• If we compare subsidies on a per passenger mile basis (which seems to be the emphasis of the DfT website data), it is important to realise that train operations in the North have been artificially split into Northern Rail and TransPennine Express. In effect the more commercial, longer-distance inter-urban/inter-city operations have been creamed off. This does not appear to have been done with any other regional train franchises; the tendency over recent years has been to create multi-purpose franchises, examples of which include Greater Anglia and Greater Western, as well as the Wales and Scotland franchises and the new Greater Thameslink and Southern operation (InterCity East Coast and West Coast are perhaps exceptions as long distance franchises crossing a number of regional TOC boundaries). It is not clear why trains in the North of England continue to be picked on for this creaming off. The effect can only be bad for the Northern franchise not only because of the removal of more profitable elements but also because of the effect on operational costs of a far-flung and discontinuous geography. The table below compares subsidies per passenger mile for Northern, TPE and Northern+TPE combined with Scotrail, the Wales franchise and Merseyrail Electrics. Northern+TPE combined have a similar profile of service types to Scotland and Wales meaning that comparison with these franchises is particularly relevant.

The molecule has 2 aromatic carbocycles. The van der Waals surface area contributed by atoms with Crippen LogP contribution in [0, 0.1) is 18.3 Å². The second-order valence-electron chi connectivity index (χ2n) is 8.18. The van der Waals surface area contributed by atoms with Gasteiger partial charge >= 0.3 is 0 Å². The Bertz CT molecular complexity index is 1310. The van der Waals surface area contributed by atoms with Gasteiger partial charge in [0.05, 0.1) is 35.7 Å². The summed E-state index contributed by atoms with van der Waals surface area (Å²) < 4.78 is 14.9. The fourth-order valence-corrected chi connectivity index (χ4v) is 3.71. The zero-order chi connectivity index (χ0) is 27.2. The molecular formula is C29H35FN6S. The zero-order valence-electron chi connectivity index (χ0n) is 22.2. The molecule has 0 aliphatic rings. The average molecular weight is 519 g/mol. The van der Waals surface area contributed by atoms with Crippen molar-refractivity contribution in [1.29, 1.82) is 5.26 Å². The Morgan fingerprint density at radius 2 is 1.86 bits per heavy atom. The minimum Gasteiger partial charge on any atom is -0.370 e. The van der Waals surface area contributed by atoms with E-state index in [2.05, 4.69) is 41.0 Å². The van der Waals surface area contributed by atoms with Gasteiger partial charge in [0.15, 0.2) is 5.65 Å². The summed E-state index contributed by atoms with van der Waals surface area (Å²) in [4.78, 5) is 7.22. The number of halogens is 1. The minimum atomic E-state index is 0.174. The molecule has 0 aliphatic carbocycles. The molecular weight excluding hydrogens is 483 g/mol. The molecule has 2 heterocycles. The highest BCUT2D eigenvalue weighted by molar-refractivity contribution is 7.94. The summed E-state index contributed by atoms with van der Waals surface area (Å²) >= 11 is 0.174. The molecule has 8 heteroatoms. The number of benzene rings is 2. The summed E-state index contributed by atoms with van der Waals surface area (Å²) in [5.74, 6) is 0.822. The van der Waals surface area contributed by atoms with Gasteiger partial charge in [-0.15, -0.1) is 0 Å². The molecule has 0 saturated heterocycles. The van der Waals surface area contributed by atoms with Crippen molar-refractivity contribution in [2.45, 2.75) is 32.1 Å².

 The key point is that the combination of Northern and TPE has a lower subsidy per passenger mile than either Arriva Trains Wales or First Scotrail (or, for that matter Merseyrail).
(I am grateful to my friend and HADRAG colleague Dr Andrew Whitworth for researching and compiling the figures, particularly those that are strangely omitted from the DfT website.)

Rail subsidy information – 2013/4 Data released 21 August 2014

Northern Trans Pennine Express Northern / TPE Combined Arriva Trains Wales First Scotrail Merseyrail